As an independent state, the Vatican has the right to send and receive diplomatic representatives, including foreign embassies, which are located in the Italian part of Rome due to the very limited territory of the state. This means that Italy hosts its own Embassy of Italy. The Holy See is a permanent observer in the United Nations, and in July, 2004, gained all the rights of full membership except voting. According to Archbishop Celestino Migliore, Holy See Permanent Observer, "We have no vote because this is our choice." He added that the Vatican considers that its current status "is a fundamental step that does not close any path for the future. The Holy See has the requirements defined by the UN statute to be a member state and, if in the future it wished to be so, this resolution would not impede it from requesting it."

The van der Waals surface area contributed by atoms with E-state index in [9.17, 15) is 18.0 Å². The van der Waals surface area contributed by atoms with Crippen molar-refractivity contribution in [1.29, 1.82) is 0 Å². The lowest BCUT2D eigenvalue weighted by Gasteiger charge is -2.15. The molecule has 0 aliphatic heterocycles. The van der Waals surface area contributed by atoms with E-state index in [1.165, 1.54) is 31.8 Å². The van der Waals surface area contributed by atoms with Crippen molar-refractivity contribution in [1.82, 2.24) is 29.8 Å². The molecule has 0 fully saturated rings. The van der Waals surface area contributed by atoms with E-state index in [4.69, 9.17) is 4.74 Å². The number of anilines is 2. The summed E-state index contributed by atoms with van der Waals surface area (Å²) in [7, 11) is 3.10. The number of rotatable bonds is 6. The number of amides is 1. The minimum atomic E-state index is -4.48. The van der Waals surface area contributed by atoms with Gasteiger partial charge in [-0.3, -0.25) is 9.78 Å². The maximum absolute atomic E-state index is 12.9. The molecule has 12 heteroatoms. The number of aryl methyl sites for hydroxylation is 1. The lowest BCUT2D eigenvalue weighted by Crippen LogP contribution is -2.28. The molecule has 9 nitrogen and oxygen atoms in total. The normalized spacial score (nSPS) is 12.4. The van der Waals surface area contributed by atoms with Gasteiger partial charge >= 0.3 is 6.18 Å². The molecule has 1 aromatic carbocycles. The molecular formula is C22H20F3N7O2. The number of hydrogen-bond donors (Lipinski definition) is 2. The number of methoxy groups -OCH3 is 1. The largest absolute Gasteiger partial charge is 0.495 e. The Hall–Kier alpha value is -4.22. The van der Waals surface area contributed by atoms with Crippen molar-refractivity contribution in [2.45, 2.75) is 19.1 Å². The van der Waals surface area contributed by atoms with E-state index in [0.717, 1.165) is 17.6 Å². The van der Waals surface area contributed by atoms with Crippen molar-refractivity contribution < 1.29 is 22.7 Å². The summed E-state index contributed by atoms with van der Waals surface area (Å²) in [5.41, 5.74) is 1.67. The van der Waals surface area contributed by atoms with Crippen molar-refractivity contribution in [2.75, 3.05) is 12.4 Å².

Main article: Geography of the Vatican City
Map of the Vatican City, from the CIA World Factbook.
The Vatican City is situated on the Vatican Hill in the northwestern part of Rome, several hundred metres west of the Tiber river. Its borders (3.2km in total, all with Italy) closely follow the city wall constructed to protect the Pope from outside attack. The situation is more complex at the famous St. Peter's Square in front of the St. Peter's Basilica, where the correct border is the middle of the round area surrounded by Bernini's columns. It is the smallest sovereign state in the world at 0.44 km² (108.7 acres). According to the Lateran Treaties certain properties of the Holy See, although not being part of the territory of the City State, enjoy the privilege of extraterritoriality (e.g. Major Basilicas, Curial and diocesan offices, Castel Gandolfo). The Pope is the Head of State, though he governs through the Pontifical Commission for the State of Vatican City. The Gubernator manages the day to day affairs of the State.